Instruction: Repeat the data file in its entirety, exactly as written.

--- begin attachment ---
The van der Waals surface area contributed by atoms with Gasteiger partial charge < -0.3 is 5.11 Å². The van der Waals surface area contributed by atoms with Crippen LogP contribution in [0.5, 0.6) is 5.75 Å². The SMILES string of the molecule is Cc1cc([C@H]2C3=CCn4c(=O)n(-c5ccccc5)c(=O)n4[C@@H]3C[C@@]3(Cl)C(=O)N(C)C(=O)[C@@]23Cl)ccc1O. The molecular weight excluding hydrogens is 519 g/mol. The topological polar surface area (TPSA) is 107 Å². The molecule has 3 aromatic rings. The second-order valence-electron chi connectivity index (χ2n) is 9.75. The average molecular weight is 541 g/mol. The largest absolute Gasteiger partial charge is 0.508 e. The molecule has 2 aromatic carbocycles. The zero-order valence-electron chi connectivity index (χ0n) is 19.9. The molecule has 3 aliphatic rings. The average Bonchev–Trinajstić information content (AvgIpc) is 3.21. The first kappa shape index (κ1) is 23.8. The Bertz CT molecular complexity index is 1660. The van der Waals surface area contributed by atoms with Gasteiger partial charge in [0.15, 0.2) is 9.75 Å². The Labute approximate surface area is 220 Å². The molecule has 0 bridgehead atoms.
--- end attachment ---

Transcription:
The van der Waals surface area contributed by atoms with Gasteiger partial charge < -0.3 is 5.11 Å². The van der Waals surface area contributed by atoms with Crippen LogP contribution in [0.5, 0.6) is 5.75 Å². The SMILES string of the molecule is Cc1cc([C@H]2C3=CCn4c(=O)n(-c5ccccc5)c(=O)n4[C@@H]3C[C@@]3(Cl)C(=O)N(C)C(=O)[C@@]23Cl)ccc1O. The molecular weight excluding hydrogens is 519 g/mol. The topological polar surface area (TPSA) is 107 Å². The molecule has 3 aromatic rings. The second-order valence-electron chi connectivity index (χ2n) is 9.75. The average molecular weight is 541 g/mol. The largest absolute Gasteiger partial charge is 0.508 e. The molecule has 2 aromatic carbocycles. The zero-order valence-electron chi connectivity index (χ0n) is 19.9. The molecule has 3 aliphatic rings. The average Bonchev–Trinajstić information content (AvgIpc) is 3.21. The first kappa shape index (κ1) is 23.8. The Bertz CT molecular complexity index is 1660. The van der Waals surface area contributed by atoms with Gasteiger partial charge in [0.15, 0.2) is 9.75 Å². The Labute approximate surface area is 220 Å². The molecule has 0 bridgehead atoms.